3 Effective Ways to Reduce Comment Spam in WordPress
I usually get emails from new bloggers asking me how to protect an WordPress blog from spam. Though link building is slowly becoming an ineffective strategy when it comes to SEO, most website administrators and SEO companies simply won’t stop blatantly spamming links in literally every website that they come across. Spam comments not only create a bad impression about your blog to your visitors, they also indicate that the security of your WordPress blog sucks. If you use the default WordPress commenting system, comments are loaded normally, means search engines can read and index them when they crawl through your posts. Thus, irrelevant fishy comments are also bad for the SEO of your website. You can fight spam on your WordPress blog implementing three smart techniques that I’ll explain in this post.
Akismet is by far the best thing ever for tackling comment spam in WordPress. It comes pre-installed with WordPress and is developed by Automattic, Inc. , the driving force behind WordPress.com. Most newbies however forget setting up Akismet, thus they don’t actually use it! What you have to do ensure that Akismet functions on your blog is opening the Akismet settings from your blog’s plugins page and signing up for an API Key. You can sign up for a ‘personal’ API Key for free on its website. Once you’ve created an API Key, you just need to input the key in the ‘Akismet API Key’ box in Akismet settings and it should start working.
Once you’re done setting up Akismet, there are practically very less chances of someone spamming your blog posts again. 😉
#2 Cookies for Comments:
Cookies for Comments is so awesome that I used to keep my mouth shut about it. The less the people knew about it, the more secured would my blog be against comment spam. Essentially, this plugin helps detect bots and stops them from commenting spam on your blog, removing the need for a captcha plugin. When a page of your blog is opened by a web browser, the plugin forces a cookie. If it’s a bot that opened the page, it won’t have the cookie while posting comments, and then the plugin will come into play, incredibly marking the comment as spam automatically. The plugin can also (optionally) check how long it took a user to enter a comment. A well thought out comment can’t be written in so less time, right? If the comment is entered almost at the same time as a user opens the post, it’s probably posted by a bot. If you want additional protection, this advanced plugin is a must for your blog.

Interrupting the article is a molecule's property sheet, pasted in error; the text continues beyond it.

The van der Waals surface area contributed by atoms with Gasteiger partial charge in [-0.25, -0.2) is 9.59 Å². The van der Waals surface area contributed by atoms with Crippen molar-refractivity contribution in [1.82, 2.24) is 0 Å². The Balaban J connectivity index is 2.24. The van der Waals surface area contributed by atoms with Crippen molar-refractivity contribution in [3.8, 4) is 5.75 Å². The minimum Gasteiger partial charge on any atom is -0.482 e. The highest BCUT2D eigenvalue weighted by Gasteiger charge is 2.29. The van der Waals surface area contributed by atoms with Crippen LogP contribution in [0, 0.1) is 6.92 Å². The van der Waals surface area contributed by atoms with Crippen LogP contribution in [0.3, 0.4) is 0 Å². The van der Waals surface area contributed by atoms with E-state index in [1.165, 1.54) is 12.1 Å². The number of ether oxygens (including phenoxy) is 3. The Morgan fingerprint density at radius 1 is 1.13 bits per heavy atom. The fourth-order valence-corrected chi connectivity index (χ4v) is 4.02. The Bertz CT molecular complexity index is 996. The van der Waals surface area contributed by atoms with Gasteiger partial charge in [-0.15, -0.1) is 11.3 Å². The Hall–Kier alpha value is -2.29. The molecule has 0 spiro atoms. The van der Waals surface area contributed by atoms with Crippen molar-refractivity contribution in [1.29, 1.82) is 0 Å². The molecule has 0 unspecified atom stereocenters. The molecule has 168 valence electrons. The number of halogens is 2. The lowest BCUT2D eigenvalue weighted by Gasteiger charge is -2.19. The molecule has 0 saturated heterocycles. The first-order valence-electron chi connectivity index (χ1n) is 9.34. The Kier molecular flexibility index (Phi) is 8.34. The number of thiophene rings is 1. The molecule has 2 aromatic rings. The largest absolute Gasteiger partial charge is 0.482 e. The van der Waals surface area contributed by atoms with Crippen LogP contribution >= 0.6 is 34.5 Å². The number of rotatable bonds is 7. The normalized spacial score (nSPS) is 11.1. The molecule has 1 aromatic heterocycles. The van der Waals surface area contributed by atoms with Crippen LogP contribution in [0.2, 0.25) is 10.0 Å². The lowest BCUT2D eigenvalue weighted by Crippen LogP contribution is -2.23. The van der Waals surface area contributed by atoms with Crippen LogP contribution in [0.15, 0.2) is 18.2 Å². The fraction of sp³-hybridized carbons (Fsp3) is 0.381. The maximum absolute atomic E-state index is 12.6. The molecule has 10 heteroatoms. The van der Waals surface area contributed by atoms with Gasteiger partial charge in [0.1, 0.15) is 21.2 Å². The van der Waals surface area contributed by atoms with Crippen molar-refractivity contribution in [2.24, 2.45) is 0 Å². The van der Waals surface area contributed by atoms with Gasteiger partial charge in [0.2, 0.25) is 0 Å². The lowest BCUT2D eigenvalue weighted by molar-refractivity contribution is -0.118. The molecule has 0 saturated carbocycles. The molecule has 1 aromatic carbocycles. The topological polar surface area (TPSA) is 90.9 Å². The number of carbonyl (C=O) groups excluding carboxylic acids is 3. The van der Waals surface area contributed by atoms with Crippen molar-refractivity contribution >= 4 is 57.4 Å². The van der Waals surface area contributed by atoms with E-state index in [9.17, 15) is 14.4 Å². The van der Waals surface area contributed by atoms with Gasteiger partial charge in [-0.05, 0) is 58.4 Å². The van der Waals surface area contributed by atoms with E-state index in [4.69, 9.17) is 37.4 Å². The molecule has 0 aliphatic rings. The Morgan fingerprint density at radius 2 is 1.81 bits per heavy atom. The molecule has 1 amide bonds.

#3 ‘Nofollow’ Links in Comments:
Now that WordPress automatically sets links in the ‘website’ section of comments ‘nofollow’, you don’t have to worry about passing PageRank to irrelevant websites. But, what if someone posts a fishy link within an otherwise normal comment? It’s not set as ‘nofollow’ by default. It’s bad from both PageRank and SEO perspective.
There’s a little plugin called Ultimate Nofollow that gives you an option, among many, to set all links in comments as ‘nofollow’. So, even if some human link builder writes a relevant comment but includes an irrelevant link in the comment, you don’t have to worry all that much about it. Apart from stopping the transfer of PageRank, the ‘nofollow’ attribute also tells Search Engines – “We’ve got nothing to do with this link”.
The plugin also allows you to mark links as ‘nofollow’ by simply clicking a checkbox when you insert a new link while writing a new post.
You can protect your WordPress blog against comment spamming till an incredibly high extent implementing these strategies. Produce new content in peace, forget spam. 🙂
Do you know about any other method to prevent WordPress comment spamming other than these?